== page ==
For example, supervised learning, when used in radiation oncology, requires labels provided by clinical experts to predict patient outcomes or planning evaluation. At present, this technology uses RWE data and can be used for tumor response modeling or image-guided radiotherapy. Researchers hope that machine learning algorithms can eventually be applied to better inform RCT design, ultimately making clinical trial design more efficient and effective. Strategies like population enrichment, whereby a study population is selected rather than randomized, can aid the development of AI driven companion diagnostics to enhance treatment prediction.
3. Heterogeneity in responses
Machine learning algorithms can identify heterogeneity in responses to treatments. For instance, using machine learning methods, a recent study analyzed the Swedish Heart Failure Registry, a nationwide registry that included over 44,000 patients, to detect heterogeneity in treatment response. Surprisingly, the study observed that aldosterone antagonists, which are commonly prescribed drugs for heart failure, are proven to be beneficial in RCTs, but the RWE does not support these findings.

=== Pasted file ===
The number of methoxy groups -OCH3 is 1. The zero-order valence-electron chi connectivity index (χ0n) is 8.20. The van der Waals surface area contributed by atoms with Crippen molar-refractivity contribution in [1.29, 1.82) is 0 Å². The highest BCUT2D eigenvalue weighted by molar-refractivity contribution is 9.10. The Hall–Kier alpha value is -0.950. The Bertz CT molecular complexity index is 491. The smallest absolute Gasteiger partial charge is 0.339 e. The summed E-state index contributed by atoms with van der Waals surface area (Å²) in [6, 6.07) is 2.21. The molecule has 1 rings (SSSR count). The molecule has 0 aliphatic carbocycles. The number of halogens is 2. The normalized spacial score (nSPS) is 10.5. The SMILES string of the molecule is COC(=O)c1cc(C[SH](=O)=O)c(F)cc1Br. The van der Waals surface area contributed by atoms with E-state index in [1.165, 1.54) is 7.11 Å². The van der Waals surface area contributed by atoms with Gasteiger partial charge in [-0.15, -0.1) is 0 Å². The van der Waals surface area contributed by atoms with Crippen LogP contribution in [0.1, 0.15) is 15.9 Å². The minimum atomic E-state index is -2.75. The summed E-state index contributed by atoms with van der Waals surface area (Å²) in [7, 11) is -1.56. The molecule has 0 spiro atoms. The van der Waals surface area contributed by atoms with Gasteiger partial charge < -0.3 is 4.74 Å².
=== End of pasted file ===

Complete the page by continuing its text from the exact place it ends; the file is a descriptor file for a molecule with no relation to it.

In another RWE study looking at images of solid tumors, it was found that machine learning can identify features used for characterization and predictive quantification including tumor heterogeneity which is linked to treatment response and overall outcome.
This shows how the extreme standardization of data collected in RCT may occult heterogeneity that happens in real life, leading to unpredicted differences in treatment response after a drug is approved. RWE data on the other hand will include a broader scope of patients in real-world settings, from heterogeneous groups that may have received treatment from many practitioners.
When research organizations develop AI-solutions, these differences in the two types of data need to be considered in the study and AI design. Depending on the intended outcome and use case, Machine learning algorithms need to be trained accordingly for generating meaningful insights.
At Imagia, our expert team is experienced in working with both RCT data and RWE, and we understand how to best capitalize on both. We help organizations transform their patient data into actionable insights or knowledge. Stay tuned to learn more about how data science helps in improving patient outcomes.